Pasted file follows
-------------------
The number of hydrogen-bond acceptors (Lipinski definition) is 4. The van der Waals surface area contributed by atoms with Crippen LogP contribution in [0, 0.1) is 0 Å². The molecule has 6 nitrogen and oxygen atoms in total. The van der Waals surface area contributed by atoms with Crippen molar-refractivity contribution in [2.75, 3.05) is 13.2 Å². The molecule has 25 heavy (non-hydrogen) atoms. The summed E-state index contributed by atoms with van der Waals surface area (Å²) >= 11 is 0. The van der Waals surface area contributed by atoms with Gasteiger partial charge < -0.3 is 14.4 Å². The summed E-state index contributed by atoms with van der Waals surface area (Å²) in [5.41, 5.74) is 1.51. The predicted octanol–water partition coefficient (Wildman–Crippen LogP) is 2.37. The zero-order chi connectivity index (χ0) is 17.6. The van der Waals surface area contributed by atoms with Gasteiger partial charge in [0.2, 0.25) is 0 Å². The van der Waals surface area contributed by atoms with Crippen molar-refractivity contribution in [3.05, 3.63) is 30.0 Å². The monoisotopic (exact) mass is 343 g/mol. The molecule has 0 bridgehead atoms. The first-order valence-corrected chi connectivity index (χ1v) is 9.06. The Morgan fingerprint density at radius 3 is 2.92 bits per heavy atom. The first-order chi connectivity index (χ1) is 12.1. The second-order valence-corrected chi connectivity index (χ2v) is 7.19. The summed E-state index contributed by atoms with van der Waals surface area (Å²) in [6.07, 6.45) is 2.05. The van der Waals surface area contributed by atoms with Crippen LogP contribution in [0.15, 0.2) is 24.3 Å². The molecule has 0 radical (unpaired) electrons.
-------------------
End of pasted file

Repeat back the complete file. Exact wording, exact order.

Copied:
The number of hydrogen-bond acceptors (Lipinski definition) is 4. The van der Waals surface area contributed by atoms with Crippen LogP contribution in [0, 0.1) is 0 Å². The molecule has 6 nitrogen and oxygen atoms in total. The van der Waals surface area contributed by atoms with Crippen molar-refractivity contribution in [2.75, 3.05) is 13.2 Å². The molecule has 25 heavy (non-hydrogen) atoms. The summed E-state index contributed by atoms with van der Waals surface area (Å²) >= 11 is 0. The van der Waals surface area contributed by atoms with Gasteiger partial charge < -0.3 is 14.4 Å². The summed E-state index contributed by atoms with van der Waals surface area (Å²) in [5.41, 5.74) is 1.51. The predicted octanol–water partition coefficient (Wildman–Crippen LogP) is 2.37. The zero-order chi connectivity index (χ0) is 17.6. The van der Waals surface area contributed by atoms with Gasteiger partial charge in [0.2, 0.25) is 0 Å². The van der Waals surface area contributed by atoms with Crippen molar-refractivity contribution in [3.05, 3.63) is 30.0 Å². The monoisotopic (exact) mass is 343 g/mol. The molecule has 0 bridgehead atoms. The first-order valence-corrected chi connectivity index (χ1v) is 9.06. The Morgan fingerprint density at radius 3 is 2.92 bits per heavy atom. The first-order chi connectivity index (χ1) is 12.1. The second-order valence-corrected chi connectivity index (χ2v) is 7.19. The summed E-state index contributed by atoms with van der Waals surface area (Å²) in [6.07, 6.45) is 2.05. The van der Waals surface area contributed by atoms with Crippen LogP contribution in [0.15, 0.2) is 24.3 Å². The molecule has 0 radical (unpaired) electrons.